Predictive Analytics can be very helpful: algorithms can help retailers decide what quantities of items to order, detect instances of financial fraud or help allocate resources to control the spread of a disease. However, while these predictive tools are helping change lives for the better and provide meaningful insights, we must remember not to let the algorithms do all the heavy lifting – like the vision from a crystal ball, the images provided can be open to interpretation.
The largest and most recent example comes from our neighbours to the south. The recent U.S. election was preceded by numerous media reports on polls suggesting Hillary Clinton was the absolute favourite to win the presidency, leading many to be shocked when the results rolled in on the evening of November 8th.
Erik Brynjolfsson, Director of the MIT Initiative on the Digital Economy, soberly reminds us that data science is not always going to give you an answer, but a probability – and a 70% chance that someone is going to win still means there is an additional 30% chance that they won’t. The algorithms that helped form the predictions from this election were based more on historical election data and less on the emotional mood of the country, and in a 24-hour news cycle, raw data suggesting a Hillary win became constant news reports that may have emboldened Democratic supporters to the point of complacency.
After the election there was a lot of soul-searching by data scientists: was the data itself flawed? The polls? The algorithms? There were certainly data scientists who correctly predicted a Trump win, but when the predictive algorithms by the major vote forecasters formed a general consensus that jived with the story the left-leaning media wanted to tell, it was not scrutinized nearly as well as it could have been.
With several very public big data algorithm stories in the news including Google’s overinflated flu-trends analysis back in 2013 and Facebook’s promotion of fake news in their trending section, people are taking notice. Data and predictions based off of algorithms are important, but there is a lot to learn from these recent news stories; we must acknowledge that predictive algorithms often fail to pick up on important details relating to context that are necessary when it comes to interpretation and actioning of the results. Data on its own might seem to tell one picture, but without having a team take the time to analyze the data for potential outliers and bias and present it within a larger context, the results gleaned from the data can be troublesome.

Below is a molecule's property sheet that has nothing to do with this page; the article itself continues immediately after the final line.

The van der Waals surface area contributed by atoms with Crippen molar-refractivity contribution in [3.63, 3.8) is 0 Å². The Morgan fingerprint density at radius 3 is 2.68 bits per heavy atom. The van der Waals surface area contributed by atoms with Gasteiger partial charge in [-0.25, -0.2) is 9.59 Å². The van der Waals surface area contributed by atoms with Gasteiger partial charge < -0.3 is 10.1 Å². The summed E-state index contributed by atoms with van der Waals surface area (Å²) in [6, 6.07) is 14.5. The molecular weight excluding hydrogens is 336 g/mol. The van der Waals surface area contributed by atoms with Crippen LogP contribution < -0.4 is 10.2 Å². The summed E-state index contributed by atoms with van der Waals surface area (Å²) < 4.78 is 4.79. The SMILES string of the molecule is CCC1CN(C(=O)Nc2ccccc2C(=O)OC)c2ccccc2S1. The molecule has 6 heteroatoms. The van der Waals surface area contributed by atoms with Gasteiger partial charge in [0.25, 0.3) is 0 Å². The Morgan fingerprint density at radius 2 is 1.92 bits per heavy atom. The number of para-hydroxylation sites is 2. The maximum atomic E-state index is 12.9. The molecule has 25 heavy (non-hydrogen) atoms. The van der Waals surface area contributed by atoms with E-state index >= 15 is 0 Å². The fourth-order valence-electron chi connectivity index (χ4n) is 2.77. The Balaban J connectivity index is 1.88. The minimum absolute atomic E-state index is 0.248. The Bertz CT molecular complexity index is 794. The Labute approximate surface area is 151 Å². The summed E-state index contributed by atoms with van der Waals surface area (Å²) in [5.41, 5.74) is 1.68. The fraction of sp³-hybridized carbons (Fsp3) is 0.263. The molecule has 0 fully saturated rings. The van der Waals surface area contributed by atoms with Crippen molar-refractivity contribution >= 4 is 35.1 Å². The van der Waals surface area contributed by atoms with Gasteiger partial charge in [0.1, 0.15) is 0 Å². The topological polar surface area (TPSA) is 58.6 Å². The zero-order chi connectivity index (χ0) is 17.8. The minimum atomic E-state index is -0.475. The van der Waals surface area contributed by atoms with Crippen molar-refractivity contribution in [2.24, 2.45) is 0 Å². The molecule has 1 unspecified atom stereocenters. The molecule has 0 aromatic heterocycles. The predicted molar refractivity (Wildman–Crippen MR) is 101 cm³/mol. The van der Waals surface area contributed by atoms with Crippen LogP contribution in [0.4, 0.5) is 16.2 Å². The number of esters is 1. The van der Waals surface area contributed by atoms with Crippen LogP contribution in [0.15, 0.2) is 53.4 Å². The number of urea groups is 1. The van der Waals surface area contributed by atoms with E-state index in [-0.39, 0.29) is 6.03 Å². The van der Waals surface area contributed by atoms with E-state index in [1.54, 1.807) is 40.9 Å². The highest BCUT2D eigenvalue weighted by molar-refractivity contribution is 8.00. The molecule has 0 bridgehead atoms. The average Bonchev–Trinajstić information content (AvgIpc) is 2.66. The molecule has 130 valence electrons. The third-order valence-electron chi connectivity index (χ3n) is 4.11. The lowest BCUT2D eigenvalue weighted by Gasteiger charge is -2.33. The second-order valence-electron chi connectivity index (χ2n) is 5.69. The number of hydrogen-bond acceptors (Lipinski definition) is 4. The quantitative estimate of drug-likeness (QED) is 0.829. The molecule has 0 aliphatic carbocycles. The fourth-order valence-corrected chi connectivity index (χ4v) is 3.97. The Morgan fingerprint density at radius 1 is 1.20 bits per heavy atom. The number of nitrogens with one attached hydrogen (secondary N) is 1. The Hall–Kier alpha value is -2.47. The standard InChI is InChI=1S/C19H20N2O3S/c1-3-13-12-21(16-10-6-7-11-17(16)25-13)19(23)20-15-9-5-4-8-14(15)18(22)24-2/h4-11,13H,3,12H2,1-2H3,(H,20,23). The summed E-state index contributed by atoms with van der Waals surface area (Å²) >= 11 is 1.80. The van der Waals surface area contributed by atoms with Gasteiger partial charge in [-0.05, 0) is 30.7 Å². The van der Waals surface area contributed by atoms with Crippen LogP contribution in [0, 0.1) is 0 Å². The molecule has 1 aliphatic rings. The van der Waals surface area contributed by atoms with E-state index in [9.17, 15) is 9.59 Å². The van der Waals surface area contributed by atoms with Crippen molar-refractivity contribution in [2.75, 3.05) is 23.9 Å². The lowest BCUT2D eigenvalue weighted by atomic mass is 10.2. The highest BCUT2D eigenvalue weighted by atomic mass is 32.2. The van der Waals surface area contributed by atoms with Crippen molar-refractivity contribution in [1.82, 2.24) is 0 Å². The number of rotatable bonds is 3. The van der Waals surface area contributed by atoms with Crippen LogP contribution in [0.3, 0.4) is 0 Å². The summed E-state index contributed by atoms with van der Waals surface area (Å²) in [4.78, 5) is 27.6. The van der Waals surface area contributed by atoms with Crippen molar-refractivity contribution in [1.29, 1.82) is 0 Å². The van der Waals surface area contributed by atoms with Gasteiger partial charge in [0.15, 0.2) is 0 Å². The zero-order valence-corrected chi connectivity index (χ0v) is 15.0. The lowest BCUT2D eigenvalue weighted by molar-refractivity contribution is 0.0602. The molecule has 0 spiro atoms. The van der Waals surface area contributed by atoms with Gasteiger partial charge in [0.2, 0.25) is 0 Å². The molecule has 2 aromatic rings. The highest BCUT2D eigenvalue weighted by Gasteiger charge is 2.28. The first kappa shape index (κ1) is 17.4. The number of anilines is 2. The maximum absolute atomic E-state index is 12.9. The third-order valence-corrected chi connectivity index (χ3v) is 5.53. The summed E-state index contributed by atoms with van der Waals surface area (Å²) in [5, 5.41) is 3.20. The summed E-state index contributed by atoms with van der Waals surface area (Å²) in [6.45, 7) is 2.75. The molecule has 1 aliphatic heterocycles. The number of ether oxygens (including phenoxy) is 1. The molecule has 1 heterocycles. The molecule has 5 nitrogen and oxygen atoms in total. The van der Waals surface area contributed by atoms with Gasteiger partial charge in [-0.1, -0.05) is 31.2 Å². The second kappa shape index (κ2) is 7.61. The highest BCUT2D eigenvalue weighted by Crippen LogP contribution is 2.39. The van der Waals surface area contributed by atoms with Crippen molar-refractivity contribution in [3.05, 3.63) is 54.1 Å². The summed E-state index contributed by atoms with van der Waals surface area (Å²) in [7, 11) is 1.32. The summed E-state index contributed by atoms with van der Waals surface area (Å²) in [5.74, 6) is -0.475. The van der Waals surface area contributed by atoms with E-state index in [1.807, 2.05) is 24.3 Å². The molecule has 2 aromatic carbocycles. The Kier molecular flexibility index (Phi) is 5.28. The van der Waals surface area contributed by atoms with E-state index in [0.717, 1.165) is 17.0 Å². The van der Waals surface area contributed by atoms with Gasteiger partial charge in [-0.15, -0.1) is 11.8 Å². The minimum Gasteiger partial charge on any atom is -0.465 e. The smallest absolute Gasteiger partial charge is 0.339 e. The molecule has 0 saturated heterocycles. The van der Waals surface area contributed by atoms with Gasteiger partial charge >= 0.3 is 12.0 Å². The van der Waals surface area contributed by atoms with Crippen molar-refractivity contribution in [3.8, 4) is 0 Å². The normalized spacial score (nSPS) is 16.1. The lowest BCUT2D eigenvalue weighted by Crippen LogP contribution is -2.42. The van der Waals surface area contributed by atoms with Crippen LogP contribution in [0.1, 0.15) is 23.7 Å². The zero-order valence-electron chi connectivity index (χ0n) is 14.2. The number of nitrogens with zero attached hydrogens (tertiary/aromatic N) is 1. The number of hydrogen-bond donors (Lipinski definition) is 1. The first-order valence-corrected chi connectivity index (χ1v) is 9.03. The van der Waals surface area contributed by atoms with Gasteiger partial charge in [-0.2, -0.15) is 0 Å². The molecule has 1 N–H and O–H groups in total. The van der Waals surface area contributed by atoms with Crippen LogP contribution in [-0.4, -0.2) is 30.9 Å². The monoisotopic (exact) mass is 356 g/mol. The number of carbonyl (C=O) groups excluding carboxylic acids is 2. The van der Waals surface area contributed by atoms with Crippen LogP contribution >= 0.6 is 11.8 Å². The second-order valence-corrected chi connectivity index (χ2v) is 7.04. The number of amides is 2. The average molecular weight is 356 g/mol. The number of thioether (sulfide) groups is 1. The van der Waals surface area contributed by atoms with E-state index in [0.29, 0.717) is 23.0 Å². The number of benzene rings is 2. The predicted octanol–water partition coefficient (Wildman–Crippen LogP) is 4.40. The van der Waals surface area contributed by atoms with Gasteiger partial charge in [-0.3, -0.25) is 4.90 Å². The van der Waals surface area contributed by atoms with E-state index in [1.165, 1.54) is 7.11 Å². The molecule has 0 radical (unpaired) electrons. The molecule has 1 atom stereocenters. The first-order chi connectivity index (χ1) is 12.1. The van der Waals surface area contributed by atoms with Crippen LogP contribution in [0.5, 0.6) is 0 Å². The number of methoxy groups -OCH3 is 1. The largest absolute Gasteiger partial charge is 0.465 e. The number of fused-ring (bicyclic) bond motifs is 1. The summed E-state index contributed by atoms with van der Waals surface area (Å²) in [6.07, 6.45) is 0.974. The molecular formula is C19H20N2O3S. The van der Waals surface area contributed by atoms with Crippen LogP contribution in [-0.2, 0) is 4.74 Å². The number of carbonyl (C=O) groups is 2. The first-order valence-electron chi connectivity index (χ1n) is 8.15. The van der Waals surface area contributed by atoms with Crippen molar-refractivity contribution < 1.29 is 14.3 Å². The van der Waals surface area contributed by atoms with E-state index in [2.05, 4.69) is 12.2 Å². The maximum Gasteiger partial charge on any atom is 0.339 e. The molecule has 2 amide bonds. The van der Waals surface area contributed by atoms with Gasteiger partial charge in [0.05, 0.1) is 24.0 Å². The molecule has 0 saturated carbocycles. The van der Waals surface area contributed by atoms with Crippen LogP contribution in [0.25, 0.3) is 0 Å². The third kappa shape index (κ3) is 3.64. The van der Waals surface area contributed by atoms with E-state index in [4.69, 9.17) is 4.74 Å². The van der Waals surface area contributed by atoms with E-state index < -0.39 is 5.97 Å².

For example, predictive algorithms for police are meant to help determine areas where crimes are more likely to be committed to send officers on patrol. However, when one such system in Oakland was audited by a third-party, it was shown that the software displayed an inherent racial bias reinforcing already prevalent racial stereotypes related to law enforcement:
PredPol directed police to black neighbourhoods like West Oakland and International Boulevard instead of zeroing in on where drug crime actually occurred. Predominantly white neighbourhoods like Rockridge and Piedmont got a pass, even though white people use illicit drugs at higher rates than minorities.
Algorithms are programmed by people, and people aren’t perfect. The promise of machine learning to tweak and improve algorithms is promising, but still in its infancy; consider Microsoft’s recent attempt at a learning chatbot which became worryingly racist after it was spammed by Twitter trolls. Yet for all of the negative stories, there are some amazing ones as well, such as a successful Canadian Predictive Analytics system that tracks the progress of HIV to determine where to best focus health resources and slow the spread of the disease. All it takes is for the right people to understand the nuances of the data.
As we give more control of our decision making over to algorithms and AI, we must remember that while these tools are valuable and continually being refined, they far from perfect. While it may be tempting to take their findings at face value, it still requires sensible analysis from human beings to make heads or tails of the data in relation to all the factors that influenced it.